RSPB Scotland welcomes new support for peatlands in Scottish draft budget
20 September 2012
Media and Communications Officer
Responding to the Scottish Government’s draft budget presented to Parliament, Stuart Housden, Director of RSPB Scotland, said:
“This budget is an opportunity to make good on the Scottish Government’s promises of a greener Scotland – and give real credibility to the Year of Natural Scotland in 2013.
“We welcome Mr Swinney’s announcement of new funds for peatland restoration as part of the Government’s plans to fight climate change. However, no figure is yet specified and both the need to take action and the potential for success, in Scotland, is high. We look forward to working with the Government to discuss how this might be best deployed to reduce carbon emissions, while also enhancing biodiversity and water quality (2).
“We are also pleased that no further cuts have been made to the budgets for Scotland’s agri-environment scheme or to that of SNH (1). Agri-environment schemes support farmer and crofters choosing to manage land in an environmentally friendly manner and are crucial to protect Scotland’s wildlife. Only with the co-ordinated application of agri-environment measures and other SNH funds will we be able to grasp the challenges of managing and protecting our special wildlife sites (SSSIs) and meet the Government’s 2020 targets for biodiversity (3).
“Investing in nature provides real returns in green jobs, in underpinning the industries that rely on our healthy environment, such as farming, crofting, fishing and Scotch Whisky, and especially to tourism by reinforcing Scotland’s image at home and abroad as a country with outstanding wildlife.
“We hope the final budget will include measures that protect and enhance our amazing natural environment, and hope that Parliament will play its part in ensuring it does.”
1. Agri-environment schemes are a key way of encouraging farmers and crofters to manage their land in ways that benefit wildlife, protect our soil and water resources and respond to climate change. In 2011/12, the Scottish Government spent £47 million on such schemes but signalled in last year’s budget that it intended to cut this to £40 million in 2012/13 and again to £38 million in 2013/14 – an overall 19% cut in funding. Unless agri-environment spending is maintained, the Scottish Government is likely to struggle to meet its own targets to halt declines in biodiversity by 2020. The Rural Affairs, Climate Change and Environment Committee has noted the importance of agri-environment spending and committed itself to monitoring how this money is spent http://www.scottish.parliament.uk/S4_Bills/Budget%20(Scotland)%20Bill/BBV_171_final.pdf (5661, P45).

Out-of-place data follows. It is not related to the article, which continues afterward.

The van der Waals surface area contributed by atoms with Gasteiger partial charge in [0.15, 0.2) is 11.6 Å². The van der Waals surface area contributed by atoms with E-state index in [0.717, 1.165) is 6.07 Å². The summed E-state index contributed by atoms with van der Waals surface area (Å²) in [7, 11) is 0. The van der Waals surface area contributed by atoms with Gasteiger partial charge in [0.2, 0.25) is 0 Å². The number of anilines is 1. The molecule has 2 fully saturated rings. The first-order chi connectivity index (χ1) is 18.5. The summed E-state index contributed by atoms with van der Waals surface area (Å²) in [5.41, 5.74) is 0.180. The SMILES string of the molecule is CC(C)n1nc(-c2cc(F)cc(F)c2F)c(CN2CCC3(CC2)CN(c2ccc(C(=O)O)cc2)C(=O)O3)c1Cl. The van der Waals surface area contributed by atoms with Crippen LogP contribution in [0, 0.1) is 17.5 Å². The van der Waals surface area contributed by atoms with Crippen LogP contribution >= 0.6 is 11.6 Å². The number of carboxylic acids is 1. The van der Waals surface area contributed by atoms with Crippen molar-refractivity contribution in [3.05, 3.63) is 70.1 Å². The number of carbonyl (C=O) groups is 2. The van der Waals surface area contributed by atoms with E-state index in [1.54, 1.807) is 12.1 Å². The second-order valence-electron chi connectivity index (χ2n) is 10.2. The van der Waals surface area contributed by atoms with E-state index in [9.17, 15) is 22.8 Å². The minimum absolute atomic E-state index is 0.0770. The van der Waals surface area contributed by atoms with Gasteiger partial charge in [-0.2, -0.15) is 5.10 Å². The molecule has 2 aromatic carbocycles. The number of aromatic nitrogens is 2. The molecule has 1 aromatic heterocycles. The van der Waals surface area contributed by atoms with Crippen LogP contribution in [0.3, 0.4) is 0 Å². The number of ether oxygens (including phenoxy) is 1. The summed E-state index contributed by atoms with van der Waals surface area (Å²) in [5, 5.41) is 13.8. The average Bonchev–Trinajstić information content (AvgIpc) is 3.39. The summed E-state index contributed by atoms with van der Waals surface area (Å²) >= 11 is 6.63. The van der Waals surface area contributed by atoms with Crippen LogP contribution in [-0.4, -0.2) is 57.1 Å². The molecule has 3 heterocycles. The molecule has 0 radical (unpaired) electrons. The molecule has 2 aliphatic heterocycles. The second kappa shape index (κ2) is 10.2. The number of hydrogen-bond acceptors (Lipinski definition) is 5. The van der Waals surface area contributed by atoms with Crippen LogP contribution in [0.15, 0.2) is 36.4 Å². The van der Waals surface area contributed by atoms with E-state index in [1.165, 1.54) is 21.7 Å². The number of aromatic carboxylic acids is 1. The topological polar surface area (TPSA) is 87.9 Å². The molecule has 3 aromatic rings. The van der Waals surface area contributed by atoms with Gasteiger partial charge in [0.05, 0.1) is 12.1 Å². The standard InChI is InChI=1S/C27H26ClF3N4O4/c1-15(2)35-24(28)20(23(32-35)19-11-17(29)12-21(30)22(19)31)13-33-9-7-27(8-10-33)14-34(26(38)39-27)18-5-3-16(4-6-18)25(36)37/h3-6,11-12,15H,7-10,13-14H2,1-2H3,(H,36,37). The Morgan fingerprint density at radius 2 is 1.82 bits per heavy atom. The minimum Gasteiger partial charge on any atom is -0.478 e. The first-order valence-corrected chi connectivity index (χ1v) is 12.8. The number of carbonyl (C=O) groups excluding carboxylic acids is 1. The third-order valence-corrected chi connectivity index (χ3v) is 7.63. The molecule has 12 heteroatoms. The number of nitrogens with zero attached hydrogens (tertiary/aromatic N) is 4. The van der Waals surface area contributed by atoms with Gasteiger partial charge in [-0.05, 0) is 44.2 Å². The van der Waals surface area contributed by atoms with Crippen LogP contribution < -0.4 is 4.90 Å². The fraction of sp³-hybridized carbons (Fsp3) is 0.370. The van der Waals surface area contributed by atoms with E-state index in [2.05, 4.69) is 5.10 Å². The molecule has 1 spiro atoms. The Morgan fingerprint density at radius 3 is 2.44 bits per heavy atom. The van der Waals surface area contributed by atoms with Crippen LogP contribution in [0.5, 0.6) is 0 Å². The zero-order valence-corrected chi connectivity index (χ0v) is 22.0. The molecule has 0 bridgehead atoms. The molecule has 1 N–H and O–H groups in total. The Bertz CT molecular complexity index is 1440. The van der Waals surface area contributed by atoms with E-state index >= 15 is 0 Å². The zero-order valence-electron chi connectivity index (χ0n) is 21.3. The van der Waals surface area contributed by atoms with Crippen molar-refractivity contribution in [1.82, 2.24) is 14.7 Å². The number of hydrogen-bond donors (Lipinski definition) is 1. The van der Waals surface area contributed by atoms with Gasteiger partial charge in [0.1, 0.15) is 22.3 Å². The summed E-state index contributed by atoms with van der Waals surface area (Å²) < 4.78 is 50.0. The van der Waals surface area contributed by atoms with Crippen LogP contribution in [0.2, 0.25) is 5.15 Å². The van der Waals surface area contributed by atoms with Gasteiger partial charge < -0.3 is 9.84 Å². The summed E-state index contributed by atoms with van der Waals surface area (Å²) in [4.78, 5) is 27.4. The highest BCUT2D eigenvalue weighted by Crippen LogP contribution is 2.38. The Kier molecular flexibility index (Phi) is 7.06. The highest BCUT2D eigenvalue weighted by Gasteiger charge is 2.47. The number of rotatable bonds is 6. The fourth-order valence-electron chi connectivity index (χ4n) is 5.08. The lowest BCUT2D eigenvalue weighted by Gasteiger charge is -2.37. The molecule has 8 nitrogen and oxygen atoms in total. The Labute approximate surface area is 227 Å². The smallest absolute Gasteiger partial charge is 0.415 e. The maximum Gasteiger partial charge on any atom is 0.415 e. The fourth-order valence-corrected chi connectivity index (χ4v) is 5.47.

2. Scotland's peatlands are the home to some of Scotland's most precious wildlife and hold 1,620 million tonnes of carbon - equivalent to ten times the carbon stored in all the UK's forests. However, large areas of peatland are degraded or poorly managed and carbon from the peat soils is being lost to the atmosphere and contributing to climate change. Government has an existing obligation to restore 600,000 hectares of blanket bog habitat to benefit wildlife, and this activity could also save 2.7Mt CO2eq per year from being emitted. Typical costs are in the range of £100-300/ha although some damaged areas will cost more to restore to good habitat status. Costs of £13/tonne per tonne of CO2eq saved from peatland restoration are favourable when compared to other ways of carbon saving. Funding over a 10 year period could come from a number of public and private sources and can be considered as preventative spending - money allocated now to prevent serious damage and greater costs in the future. Providing or facilitating the funding of £12m per year over ten years will enable restoration of sufficient peatland to significantly meet the national carbon targets http://www.scotland.gov.uk/Topics/Environment/climatechange/scotlands-action/climatechangeact/secondarylegislation . Peatland restoration must be included as a policy in the Government’s Report on Proposals and Policies http://www.scotland.gov.uk/Topics/Environment/climatechange/scotlands-action/lowcarbon/rpp
3. SNH and other public bodies play a vital role in delivering the Government’s environmental objectives. These bodies have already suffered significant reductions in current and anticipated spend. Any further reductions will jeopardise the ability of these bodies to deliver on our environmental commitments – as reflected in the Government’s National Performance Framework. These commitments include restoring SSSIs to favourable condition (see http://www.scotland.gov.uk/About/Performance/scotPerforms/indicator/naturesites) and meeting new 2020 targets for biodiversity conservation, as agreed at Nagoya, Japan, in 2010 (see http://www.scotland.gov.uk/News/Releases/2012/07/biodiversity06072012